‘Man has gone too far’: Pope Francis says we are primarily responsible for climate change
Pope Francis has flown to the Philippines, an island nation frequently hit by natural disasters, declaring that man is primarily responsible for climate change.
Wading into the climate change debate on board the papal plane, the Pope told journalists he hoped negotiators at the next round of climate change talks in Paris in November would take a courageous stand to protect the environment.
“I don’t know if it is all (man’s fault) but the majority is, for the most part, it is man who continuously slaps down nature,” he said. “We have in a sense taken over nature. I think we have exploited nature too much.”
The comments were Pope Francis’ clearest on the environment since he pledged to make the issue a priority on the day of his installation as Pope in 2013.
“We have, in a sense, lorded it over nature, over Sister Earth, over Mother Earth,” said the leader of 1.2 billion Catholics, who has in the past spoken about the need to protect the environment. “I think man has gone too far,” he said. “Thank God that today there are voices that are speaking about this.”
Greeted in Manila by ecstatic crowds on Thursday evening, Pope Francis will on Saturday travel to Leyte, the island hardest hit by Super Typhoon Haiyan in 2013 and meet with survivors. The Philippine government has said the typhoon was an example of extreme weather conditions caused by global warming. An average of more than 20 typhoons hit the Philippines a year and the country suffers from frequent floods, mudslides and earthquakes. The 78 year-old Pope said he hoped his long awaited encyclical on the environment will encourage Paris negotiators to make decisions that protect God’s creation.
He said he wanted it out in plenty of time to be read and absorbed before the Paris meeting after the last round of negotiations failed in Peru last month. About 190 nations attending the Peru meeting agreed that governments submit national plans for reining in greenhouse gas emissions by an informal deadline of March 31 2015 to form the basis of a global agreement due at the Paris meeting.
“The meetings in Peru were nothing much, I was disappointed,” Pope Francis said. “There was a lack of courage. They stopped at a certain point. We hope that in Paris the representatives have more courage to go forward,” he said.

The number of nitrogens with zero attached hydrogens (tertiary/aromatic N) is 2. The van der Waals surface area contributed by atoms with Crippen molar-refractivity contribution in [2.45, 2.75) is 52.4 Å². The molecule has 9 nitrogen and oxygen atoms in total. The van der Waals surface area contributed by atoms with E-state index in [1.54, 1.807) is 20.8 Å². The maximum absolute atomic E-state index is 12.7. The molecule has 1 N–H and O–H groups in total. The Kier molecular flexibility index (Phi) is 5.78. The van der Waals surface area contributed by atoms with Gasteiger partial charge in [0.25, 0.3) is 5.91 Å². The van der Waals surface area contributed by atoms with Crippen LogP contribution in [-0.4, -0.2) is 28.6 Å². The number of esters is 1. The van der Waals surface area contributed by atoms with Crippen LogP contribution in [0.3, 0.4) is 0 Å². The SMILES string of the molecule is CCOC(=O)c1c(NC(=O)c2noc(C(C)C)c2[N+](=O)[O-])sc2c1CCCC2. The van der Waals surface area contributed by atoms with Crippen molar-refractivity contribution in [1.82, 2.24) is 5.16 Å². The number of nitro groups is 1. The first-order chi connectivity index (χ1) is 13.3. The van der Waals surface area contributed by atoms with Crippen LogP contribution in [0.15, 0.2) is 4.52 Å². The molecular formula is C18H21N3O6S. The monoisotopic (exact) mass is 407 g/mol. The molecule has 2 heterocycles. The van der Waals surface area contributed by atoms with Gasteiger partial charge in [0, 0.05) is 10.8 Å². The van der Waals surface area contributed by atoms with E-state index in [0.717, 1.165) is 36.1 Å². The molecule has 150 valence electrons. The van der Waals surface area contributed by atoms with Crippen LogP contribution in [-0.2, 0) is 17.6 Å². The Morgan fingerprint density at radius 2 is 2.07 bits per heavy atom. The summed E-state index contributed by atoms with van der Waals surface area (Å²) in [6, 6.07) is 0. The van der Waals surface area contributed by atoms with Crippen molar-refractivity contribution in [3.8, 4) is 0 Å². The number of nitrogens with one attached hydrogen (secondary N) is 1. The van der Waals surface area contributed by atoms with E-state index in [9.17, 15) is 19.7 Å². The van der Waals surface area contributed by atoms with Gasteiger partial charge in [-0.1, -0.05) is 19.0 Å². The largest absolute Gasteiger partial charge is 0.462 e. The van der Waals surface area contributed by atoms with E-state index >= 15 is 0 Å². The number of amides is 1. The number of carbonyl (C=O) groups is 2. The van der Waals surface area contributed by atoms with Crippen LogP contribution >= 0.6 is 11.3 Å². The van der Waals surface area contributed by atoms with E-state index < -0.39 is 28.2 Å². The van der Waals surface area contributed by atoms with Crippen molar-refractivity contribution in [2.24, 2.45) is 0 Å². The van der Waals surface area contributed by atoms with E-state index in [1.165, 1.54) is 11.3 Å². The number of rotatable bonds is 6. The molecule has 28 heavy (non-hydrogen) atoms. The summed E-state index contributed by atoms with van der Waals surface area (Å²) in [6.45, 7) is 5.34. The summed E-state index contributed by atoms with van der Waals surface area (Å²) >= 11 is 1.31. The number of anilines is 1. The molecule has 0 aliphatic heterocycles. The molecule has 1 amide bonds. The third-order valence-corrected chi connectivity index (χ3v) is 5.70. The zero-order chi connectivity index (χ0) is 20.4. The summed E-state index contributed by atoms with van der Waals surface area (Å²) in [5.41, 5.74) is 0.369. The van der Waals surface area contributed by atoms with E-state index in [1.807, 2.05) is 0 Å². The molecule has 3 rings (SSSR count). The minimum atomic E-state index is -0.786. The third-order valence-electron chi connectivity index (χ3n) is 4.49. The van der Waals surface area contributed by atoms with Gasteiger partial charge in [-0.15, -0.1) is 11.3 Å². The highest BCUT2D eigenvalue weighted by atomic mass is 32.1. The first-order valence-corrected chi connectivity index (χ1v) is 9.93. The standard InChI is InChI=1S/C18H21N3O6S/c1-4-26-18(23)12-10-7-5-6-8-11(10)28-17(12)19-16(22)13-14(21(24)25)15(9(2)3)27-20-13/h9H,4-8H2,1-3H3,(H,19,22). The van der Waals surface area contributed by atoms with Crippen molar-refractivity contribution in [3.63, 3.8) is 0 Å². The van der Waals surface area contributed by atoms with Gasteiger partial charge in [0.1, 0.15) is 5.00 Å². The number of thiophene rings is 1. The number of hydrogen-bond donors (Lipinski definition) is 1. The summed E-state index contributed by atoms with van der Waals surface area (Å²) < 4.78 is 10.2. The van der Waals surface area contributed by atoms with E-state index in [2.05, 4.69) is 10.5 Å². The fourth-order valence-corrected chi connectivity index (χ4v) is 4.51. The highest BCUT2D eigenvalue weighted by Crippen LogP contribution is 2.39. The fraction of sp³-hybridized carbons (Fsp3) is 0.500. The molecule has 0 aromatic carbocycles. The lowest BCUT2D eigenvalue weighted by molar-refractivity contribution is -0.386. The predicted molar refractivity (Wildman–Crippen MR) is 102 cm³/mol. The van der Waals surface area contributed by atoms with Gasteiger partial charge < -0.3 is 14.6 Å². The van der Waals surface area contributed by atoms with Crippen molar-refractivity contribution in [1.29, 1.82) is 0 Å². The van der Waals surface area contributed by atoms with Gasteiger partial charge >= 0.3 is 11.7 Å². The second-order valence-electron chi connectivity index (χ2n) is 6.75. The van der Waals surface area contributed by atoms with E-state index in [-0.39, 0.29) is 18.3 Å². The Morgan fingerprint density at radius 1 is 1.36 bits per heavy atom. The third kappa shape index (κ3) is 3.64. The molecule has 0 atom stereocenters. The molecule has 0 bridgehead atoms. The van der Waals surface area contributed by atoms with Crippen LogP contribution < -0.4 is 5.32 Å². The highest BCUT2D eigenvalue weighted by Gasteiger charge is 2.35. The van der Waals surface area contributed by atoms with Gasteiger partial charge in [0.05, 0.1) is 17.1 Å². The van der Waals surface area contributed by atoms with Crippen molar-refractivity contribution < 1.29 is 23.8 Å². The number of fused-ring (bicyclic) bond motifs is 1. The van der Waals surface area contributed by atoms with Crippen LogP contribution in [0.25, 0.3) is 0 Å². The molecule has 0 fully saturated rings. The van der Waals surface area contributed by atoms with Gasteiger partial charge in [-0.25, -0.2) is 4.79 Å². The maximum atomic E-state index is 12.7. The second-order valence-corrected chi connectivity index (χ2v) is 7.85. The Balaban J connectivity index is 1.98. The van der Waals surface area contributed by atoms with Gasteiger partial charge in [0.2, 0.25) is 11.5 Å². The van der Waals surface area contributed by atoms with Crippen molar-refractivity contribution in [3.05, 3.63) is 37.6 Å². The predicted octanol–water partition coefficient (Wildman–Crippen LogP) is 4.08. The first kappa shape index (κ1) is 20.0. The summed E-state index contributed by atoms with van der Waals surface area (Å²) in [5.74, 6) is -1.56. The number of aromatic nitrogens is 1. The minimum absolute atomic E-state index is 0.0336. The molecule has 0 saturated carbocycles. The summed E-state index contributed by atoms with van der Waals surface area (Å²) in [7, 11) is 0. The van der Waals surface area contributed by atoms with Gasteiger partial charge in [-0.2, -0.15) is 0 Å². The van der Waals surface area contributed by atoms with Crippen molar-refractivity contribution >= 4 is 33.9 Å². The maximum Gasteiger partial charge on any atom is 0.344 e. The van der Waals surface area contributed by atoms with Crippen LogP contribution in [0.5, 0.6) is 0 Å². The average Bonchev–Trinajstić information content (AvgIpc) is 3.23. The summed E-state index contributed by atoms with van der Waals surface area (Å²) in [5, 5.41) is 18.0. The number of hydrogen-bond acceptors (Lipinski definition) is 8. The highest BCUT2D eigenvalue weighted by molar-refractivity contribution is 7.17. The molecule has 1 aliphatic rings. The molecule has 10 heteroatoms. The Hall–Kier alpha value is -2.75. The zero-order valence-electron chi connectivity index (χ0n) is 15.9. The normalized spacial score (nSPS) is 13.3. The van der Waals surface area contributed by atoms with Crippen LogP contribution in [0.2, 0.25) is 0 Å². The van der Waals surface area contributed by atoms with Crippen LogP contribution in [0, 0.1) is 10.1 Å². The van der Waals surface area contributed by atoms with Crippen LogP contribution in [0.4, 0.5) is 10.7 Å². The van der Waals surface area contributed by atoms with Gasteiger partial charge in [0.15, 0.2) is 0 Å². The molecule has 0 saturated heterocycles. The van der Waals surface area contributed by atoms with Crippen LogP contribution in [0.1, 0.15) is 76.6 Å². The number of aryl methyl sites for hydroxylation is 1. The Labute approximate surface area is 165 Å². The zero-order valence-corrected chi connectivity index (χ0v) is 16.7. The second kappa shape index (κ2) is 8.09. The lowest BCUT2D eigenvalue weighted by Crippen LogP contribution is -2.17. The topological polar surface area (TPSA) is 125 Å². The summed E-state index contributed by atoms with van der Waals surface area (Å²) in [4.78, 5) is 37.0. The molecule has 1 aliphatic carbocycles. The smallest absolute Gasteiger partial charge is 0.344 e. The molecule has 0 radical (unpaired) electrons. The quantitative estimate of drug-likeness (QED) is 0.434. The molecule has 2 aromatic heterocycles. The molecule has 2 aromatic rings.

The Pope also told journalists on the plane there are limits to freedom of expression, especially when it insults or ridicules someone’s faith. Referring to the terror attacks in Paris, he said defending freedom of speech was not only a fundamental human right but a duty to speak one’s mind for the sake of the common good.
But he said there were limits.
“You cannot provoke. You cannot insult the faith of others. You cannot make fun of others,” he said. Referring to past religious wars, such as the Crusades sanctioned by the Catholic Church against Islam, the Pope said “let’s consider our own history. How many wars of religion have we had? Even we were sinners but you can’t kill in the name of God. That’s an aberration.”
Pope Francis played down fears he may be the target of terrorists as he arrived in the Philippines where 40,000 police, soldiers and volunteers have been deployed to protect him. He said he was primarily concerned for the faithful and said he had spoken to Vatican security officials who are taking “prudent and secure measures.”
“I’m in God’s hands,” he said. A plot by al-Qaeda terrorists to assassinate Pope John Paul 11 in Manila 1995 was foiled days before he arrived in the Philippines.
Pope Francis said his visit to the Philippines, Asia’s largest Catholic nation, will focus on the plight of the poor, the exploited and victims of injustice – themes that will resonate in a country where poverty afflicts a fourth of the 100 million people. Church bells tolled as he stepped from his plane at Manila airport to be welcomed by well wishers led by President Benigno Aquino.
A sudden gust of wind blew off his cap seconds after he appeared but he smiled when he failed to grab it and began his four day visit to the country where there are 75 million Catholics.
Read the full article at The Age.